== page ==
Using SQL Server Integration Services (SSIS) tools in business scenarios

Applying SQL Server 2005 Integration Services (SSIS) to business scenarios involves development and testing, deployment and administration. Get answers to common questions that arise when working with SSIS in this excerpt from "Inside SQL Server 2005 Tools".

Using Integration Services tools in business scenarios

The lifecycle of an = "_blank">Integration Services solution typically has three phases: development and testing, deployment to the test or production environment, and administration in the production environment. The cycle is iterative; packages require modification and are exported to the development environment or retrieved from a storage location, updated in Business Intelligence Studio, and then again deployed to the test or production environment. This section provides answers to questions from commonly occurring scenarios in each phase of the life cycle.

  • Common environment configuration scenarios
  • Common package development scenarios
  • Common package deployment scenarios
  • Common package management scenarios

Common Environment Configuration Scenarios

This section includes information about common tasks that you do to configure Business Intelligence Development Studio.

  • How to customize the Toolbox
  • How to configuring Integration Services designers
  • How to work offline
  • How to incorporate source control in the development environment

How to customize the toolbox

By default the Toolbox lists all the control flow and data flow items that Integration Services includes. To populate the Toolbox with Integration Services items, you must open a package in SSIS Designer. When the Control Flow tab is active, the Toolbox lists control flow items, the tasks and containers Integration Services provides, and any custom tasks you have added. Similarly, when the Data Flow tab is active, the Toolbox lists sources, transformations, and destinations. The package must include a Data Flow task before you can access the Toolbox populated with data flow items.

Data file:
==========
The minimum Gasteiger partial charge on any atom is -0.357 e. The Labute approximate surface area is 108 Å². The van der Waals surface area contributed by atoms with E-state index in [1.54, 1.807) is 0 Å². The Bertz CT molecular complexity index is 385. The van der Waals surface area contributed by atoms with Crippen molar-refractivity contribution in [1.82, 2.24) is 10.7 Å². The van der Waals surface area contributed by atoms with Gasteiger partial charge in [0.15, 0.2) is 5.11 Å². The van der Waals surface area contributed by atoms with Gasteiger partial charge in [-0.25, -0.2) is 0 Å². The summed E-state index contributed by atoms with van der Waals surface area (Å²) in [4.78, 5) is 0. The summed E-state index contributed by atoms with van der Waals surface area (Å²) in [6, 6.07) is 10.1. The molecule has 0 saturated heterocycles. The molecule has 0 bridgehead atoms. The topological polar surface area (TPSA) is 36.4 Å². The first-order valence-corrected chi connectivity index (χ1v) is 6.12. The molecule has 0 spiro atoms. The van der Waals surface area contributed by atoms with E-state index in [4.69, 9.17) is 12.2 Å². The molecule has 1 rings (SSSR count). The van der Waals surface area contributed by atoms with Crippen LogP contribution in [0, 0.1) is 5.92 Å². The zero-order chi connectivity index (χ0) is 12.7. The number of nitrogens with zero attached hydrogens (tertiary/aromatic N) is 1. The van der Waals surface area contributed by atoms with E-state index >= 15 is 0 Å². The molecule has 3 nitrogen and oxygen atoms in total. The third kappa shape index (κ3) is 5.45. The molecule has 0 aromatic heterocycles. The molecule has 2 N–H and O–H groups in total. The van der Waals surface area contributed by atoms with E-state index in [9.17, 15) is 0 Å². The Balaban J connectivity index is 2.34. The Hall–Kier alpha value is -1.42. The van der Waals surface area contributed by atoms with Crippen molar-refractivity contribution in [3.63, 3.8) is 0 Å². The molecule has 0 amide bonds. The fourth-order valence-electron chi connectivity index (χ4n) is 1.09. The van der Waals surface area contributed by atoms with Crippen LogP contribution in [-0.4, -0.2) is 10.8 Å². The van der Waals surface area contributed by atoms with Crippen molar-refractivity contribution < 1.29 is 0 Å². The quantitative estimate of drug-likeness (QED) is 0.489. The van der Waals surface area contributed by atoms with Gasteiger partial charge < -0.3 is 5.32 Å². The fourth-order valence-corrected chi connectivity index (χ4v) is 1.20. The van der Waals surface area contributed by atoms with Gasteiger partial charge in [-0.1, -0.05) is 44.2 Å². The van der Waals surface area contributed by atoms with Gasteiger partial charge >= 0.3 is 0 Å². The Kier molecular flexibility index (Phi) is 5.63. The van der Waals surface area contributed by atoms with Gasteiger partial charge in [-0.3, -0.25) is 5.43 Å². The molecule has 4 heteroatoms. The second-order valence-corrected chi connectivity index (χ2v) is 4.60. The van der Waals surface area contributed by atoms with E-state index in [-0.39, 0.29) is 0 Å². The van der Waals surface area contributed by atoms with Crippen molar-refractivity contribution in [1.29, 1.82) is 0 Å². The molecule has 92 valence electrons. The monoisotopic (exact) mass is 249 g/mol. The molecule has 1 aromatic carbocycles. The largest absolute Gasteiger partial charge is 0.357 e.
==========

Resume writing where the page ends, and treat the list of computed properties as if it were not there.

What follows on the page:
To customize Toolbox content:

  1. Right-click the Toolbox and click Choose Items.
  2. In the Choose Toolbox Items dialog box, click the SSIS Control Flow Items, SSIS Data Flow Items, or Maintenance Tasks tab and then clear the check box by any item you want to omit from the Toolbox.
  3. Click OK.

To reset the Toolbox, right-click the Toolbox and click Reset Toolbar.To sort items, right-click the Toolbox and click Sort Alphabetically.

How to Configure Integration Services Designers

The Options option on the Tools menu opens the Options dialog box, which provides pages to configure the behavior of SSIS Designer. To access the pages for Integration Services, expand the Business Intelligence Designers node, and then expand Integration Services Designers. On the General page (see Figure 16-27), set options for digital signatures and accessibility. By default, the three values of precedence constraints are shown by colors: blue for completion, red for failure, and green for success. To include labels on the design surface that describe the values, select the Show precedence constraint labels check box.

Figure 16-27 The options on the General page for digital signatures and accessibility.

Click Control Flow Auto Connect to open the page to configure the behavior of control flow items, tasks, and containers when you add them to the control flow designer. You can specify whether the new item is automatically connected to a selected shape, the value of the precedence constraint, and the placement of the item on the control flow design surface. Likewise, click Data Flow Auto Connect to configure the behavior of data flow items. You do not use precedence constraints in data flows, and the Data Flow Auto Connect page has only options to specify whether data flow items are automatically connected and their placement on the data flow design surface.